This is the conclusion of a great ride. The shit hits the fan as it all goes nuclear.
There are some quite surprising twists here. Max has an interesting development that you don’t see coming and the extent of his plan is audacious in the extreme. This isn’t the usual slugfest finale of many a lazy writer.
The whole thing seems well researched and for a conspiracy theory story it feels surprisingly authentic. There is a disappointing moment of exposition where it all bogs down as the plot is revealed through a massive monologue. Diggle could and should have handled this better but it is over quickly and relatively painlessly.
The art is really good and has gained more detail over the volumes but it isn’t applied consistently. The backgrounds often have more detail than the characters. There are some excellent full page spreads at key moments and really intelligent uses of colour.
This is a deeply political book,it has a lot to say about the world around us and the conviction to shout about it. Because it is a comic it slips under the radar and can get away with calling spades spades. There are some important lessons to think about after you finish reading.
A great end and a high Thumbs Up!
Tomorrow: Fables (17): Inherit the Wind – Bill Willingham
This is a fantastic volume that builds on the success of the previous ones. All the pieces are falling into place and the mad dash for the final showdown has begun.
We travel to England, which for many an American writer would be their undoing. But as a native Diggle has no trouble portraying a realistic setting and unearthing some of the more remarkable parts of it.
The art is great and receives a good deal of spit and polish. The ragged style is gone in favour of much smoother lines. The panels are dynamic to the point of chaotic and the visuals really click with the essence of the story.
Another great Thumbs Up!
Tomorrow: The Losers: Endgame – Andy Diggle
This series keeps getting better and better. We have reached the halfway point and it is time for the origin story. What really happened on Operation Draw Venom? Well now you know and it proves to be just as complex as everything else in these muddy waters.
Some more artistic talent joins the team and art style gets a little less blocky with some finer lines and more detail being added. The origin story is told as a flashback which has a curious washed-out look and some unusual shading to it.
Another good volume that ensures you definitely want to stay to the end. Thumbs Up!
Tomorrow: The Losers: Close Quarters – Andy Diggle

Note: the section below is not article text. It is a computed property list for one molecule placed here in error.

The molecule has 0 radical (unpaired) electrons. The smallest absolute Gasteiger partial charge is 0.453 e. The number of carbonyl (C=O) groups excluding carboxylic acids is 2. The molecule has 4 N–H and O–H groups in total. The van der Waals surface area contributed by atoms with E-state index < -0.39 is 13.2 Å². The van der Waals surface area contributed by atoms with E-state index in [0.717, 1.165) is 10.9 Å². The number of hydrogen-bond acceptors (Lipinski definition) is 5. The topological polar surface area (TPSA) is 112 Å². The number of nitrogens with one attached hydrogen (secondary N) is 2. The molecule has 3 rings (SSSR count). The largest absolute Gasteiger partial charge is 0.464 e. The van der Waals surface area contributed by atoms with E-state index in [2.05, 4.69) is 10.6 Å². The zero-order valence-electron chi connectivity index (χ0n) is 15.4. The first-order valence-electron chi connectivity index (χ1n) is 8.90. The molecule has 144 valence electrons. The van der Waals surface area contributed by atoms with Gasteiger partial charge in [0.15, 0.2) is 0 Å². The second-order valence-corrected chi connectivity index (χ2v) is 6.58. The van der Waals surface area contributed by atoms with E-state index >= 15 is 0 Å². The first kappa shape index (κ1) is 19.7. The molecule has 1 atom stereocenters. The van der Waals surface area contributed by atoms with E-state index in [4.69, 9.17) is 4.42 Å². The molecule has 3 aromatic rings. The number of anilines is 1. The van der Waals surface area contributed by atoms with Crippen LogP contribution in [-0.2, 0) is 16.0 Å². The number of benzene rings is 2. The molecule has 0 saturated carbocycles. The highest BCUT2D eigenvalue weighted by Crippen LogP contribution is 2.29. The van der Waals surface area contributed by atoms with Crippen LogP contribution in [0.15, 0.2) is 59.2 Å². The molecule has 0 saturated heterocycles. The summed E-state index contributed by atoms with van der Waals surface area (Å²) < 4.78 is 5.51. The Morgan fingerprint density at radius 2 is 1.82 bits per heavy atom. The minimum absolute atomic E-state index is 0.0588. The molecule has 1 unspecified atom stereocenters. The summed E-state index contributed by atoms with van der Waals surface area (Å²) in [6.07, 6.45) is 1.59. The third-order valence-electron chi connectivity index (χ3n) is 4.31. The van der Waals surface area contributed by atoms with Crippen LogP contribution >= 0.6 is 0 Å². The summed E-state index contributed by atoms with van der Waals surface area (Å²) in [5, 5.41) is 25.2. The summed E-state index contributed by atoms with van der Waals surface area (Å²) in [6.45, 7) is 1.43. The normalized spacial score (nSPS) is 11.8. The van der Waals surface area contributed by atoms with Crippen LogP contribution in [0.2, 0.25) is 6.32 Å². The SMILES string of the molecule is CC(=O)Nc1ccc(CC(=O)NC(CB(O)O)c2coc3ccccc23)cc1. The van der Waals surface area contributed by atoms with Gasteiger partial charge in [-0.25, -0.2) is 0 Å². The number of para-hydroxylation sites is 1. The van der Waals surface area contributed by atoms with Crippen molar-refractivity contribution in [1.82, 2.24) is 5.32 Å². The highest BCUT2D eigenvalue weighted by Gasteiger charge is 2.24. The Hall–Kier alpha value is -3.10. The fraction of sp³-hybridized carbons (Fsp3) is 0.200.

The first book was all action and let you down by lack of character development. This corrects that with each character getting some attention and Pooch in particular getting a fleshed out family. The action is still there and because you are getting to know and care about these people it makes it more effective. The humour and occasional pop culture reference really draw you into this world and give you plenty to invest in.
The politics is as blatant as ever. You could easily see this as a Garth Ennis or more likely Micah Ian Wright work. The prescient quotes at the end of each volume show you this is more than just a brainless action-fest and there is a message you need to take note of.
The art is good but the garish blocks of digital colour don’t do it any favours. The thick lines and low detail do add a certain cartoonish charm that complement the over-the-top action but much of the good ideas are painted over.
A really enjoyable work that appeals on many levels and brings its own style. Thumbs Up!
Tomorrow: The Losers: Trifecta – Andy Diggle
A Special Forces unit goes on the run from their masters who tried to kill them and… well you know the rest.
This is a romp. Undoubtedly an action-adventure romp. Part Ocean’s Eleven, part A-Team, here is a wild and wonderful ride. With a twisty turning plot, Hollywood violence and plenty of explosions this will make you smile, and chuckle too. Characterisation is reduced to a series of shortcuts but that never stopped James Bond so why should it inconvenience us. It begins in the middle of the action and never lets up. Before you know it you are finished and are wondering what hit you.
The art is very bare bones. Few lines and big blocks of digital colour. But this straightforward approach is perfect for the cartoonish action it depicts. Realism doesn’t get a say in things with backgrounds replaced by emails, spreadsheets and flags to speed up the reading pace when exposition happens.
This is the Energy Drink of comics – snappy dialogue and a pace that makes your head spin. Definitely a Thumbs Up!
Tomorrow: The Losers: Double Down – Andy Diggle